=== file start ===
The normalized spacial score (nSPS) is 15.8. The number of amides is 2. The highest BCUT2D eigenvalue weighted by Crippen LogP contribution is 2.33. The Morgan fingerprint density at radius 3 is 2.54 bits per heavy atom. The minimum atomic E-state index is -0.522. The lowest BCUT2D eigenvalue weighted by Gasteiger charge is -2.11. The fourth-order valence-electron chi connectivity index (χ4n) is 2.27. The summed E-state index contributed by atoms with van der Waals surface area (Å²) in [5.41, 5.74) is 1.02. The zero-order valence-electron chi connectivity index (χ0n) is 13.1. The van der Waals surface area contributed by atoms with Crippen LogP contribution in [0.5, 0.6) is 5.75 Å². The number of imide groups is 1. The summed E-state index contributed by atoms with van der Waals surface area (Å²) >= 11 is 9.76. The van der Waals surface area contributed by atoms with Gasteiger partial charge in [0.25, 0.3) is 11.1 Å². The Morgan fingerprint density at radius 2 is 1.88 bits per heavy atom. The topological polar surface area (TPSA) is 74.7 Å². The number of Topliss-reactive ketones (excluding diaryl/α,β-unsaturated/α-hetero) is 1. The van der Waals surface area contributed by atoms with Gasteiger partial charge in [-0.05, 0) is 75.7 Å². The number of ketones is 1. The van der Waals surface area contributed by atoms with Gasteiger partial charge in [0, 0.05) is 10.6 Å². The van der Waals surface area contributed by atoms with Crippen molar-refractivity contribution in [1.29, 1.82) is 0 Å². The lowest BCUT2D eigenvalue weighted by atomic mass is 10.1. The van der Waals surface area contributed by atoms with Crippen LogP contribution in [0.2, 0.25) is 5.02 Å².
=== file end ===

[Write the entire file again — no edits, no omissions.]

The normalized spacial score (nSPS) is 15.8. The number of amides is 2. The highest BCUT2D eigenvalue weighted by Crippen LogP contribution is 2.33. The Morgan fingerprint density at radius 3 is 2.54 bits per heavy atom. The minimum atomic E-state index is -0.522. The lowest BCUT2D eigenvalue weighted by Gasteiger charge is -2.11. The fourth-order valence-electron chi connectivity index (χ4n) is 2.27. The summed E-state index contributed by atoms with van der Waals surface area (Å²) in [5.41, 5.74) is 1.02. The zero-order valence-electron chi connectivity index (χ0n) is 13.1. The van der Waals surface area contributed by atoms with Crippen LogP contribution in [0.5, 0.6) is 5.75 Å². The number of imide groups is 1. The summed E-state index contributed by atoms with van der Waals surface area (Å²) >= 11 is 9.76. The van der Waals surface area contributed by atoms with Gasteiger partial charge in [0.25, 0.3) is 11.1 Å². The Morgan fingerprint density at radius 2 is 1.88 bits per heavy atom. The topological polar surface area (TPSA) is 74.7 Å². The number of Topliss-reactive ketones (excluding diaryl/α,β-unsaturated/α-hetero) is 1. The van der Waals surface area contributed by atoms with Gasteiger partial charge in [-0.05, 0) is 75.7 Å². The number of ketones is 1. The van der Waals surface area contributed by atoms with Gasteiger partial charge in [0, 0.05) is 10.6 Å². The van der Waals surface area contributed by atoms with Crippen molar-refractivity contribution in [1.29, 1.82) is 0 Å². The lowest BCUT2D eigenvalue weighted by atomic mass is 10.1. The van der Waals surface area contributed by atoms with Crippen LogP contribution in [0.2, 0.25) is 5.02 Å².